Accelerated Objects and Warped Space
As an object accelerates to the speed of light its mass
increases. Why then when it reaches a certain mass does it not
create a black hole or warp local space-time into a singularity?
According to theory, the body expands in the direction perpendicular to the
direction of motion while thinning in the direction of motion. At near light speed
you would get a very thin, very massive Frisbee(c) the diameter of hundreds of
galaxies. There is plenty of space for the increased mass.
Of course, long before reaching such a speed and state, the body would have run
into with some unpleasant results ensuing for the occupants of space ship and the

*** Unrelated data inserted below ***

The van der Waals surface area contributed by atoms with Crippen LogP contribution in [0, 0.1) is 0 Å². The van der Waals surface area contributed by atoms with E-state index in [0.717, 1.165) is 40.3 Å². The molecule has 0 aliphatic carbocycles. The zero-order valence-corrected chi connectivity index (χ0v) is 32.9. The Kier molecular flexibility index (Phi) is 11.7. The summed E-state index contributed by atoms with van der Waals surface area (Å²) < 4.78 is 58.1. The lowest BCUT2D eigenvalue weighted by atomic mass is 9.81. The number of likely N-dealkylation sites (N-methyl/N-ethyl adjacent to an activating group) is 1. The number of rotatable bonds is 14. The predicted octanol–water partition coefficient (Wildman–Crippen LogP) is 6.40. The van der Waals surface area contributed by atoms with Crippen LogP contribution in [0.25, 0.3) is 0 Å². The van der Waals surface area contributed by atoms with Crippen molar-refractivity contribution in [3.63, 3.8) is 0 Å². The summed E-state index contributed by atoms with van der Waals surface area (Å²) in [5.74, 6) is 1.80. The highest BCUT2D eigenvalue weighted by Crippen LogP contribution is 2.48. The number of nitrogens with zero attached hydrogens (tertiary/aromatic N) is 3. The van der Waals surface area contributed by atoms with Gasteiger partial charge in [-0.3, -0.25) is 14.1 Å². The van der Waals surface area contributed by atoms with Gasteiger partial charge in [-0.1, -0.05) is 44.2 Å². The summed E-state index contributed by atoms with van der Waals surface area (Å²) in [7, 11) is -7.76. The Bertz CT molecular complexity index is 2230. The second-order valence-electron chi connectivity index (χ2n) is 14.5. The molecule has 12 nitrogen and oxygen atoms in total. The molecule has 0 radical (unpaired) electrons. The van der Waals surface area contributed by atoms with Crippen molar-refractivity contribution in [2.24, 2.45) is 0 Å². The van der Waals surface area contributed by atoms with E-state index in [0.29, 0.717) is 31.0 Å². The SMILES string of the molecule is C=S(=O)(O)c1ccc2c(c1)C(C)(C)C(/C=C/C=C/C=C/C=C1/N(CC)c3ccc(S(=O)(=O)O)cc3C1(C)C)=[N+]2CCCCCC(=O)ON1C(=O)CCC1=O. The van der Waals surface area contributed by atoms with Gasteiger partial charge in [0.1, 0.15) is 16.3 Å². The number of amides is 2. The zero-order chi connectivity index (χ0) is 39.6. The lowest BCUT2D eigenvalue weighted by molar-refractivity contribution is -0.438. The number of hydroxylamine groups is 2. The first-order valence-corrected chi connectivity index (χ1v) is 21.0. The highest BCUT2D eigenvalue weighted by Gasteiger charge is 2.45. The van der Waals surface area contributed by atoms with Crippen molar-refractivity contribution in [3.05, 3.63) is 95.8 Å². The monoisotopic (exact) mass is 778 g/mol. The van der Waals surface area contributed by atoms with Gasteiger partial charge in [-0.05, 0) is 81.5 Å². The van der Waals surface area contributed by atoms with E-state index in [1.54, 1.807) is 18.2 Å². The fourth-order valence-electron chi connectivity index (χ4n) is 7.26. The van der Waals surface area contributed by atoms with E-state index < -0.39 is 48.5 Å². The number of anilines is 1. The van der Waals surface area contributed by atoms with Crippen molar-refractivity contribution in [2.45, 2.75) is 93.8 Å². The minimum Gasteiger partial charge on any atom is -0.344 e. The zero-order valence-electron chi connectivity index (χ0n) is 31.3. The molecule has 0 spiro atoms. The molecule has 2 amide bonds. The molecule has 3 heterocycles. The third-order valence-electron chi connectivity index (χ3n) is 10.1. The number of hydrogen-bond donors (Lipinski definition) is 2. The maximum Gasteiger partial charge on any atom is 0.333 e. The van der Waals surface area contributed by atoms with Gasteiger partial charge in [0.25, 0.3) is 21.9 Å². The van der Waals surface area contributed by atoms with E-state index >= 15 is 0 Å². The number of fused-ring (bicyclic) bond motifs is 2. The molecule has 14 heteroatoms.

To make an object with any mass to accelerate "to the speed of light" would require
an infinite amount of energy. An infinite amount of energy is not available.
Another problem is radiation. When something such as a proton gains so much energy
that its speed approaches the speed of light, some of the energy goes into internal
structure rather than speed. This often results in radioactive decay: the high
energy particle breaks into smaller particles.
If it were possible to accelerate a massive object close enough to the speed of
light in a reasonable amount of time without destroying the object in the process,
you just might get something quite unusual; however, such an accomplishment would
not be easy to achieve.
Math, Science, Engineering
Illinois Central College
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Update: June 2012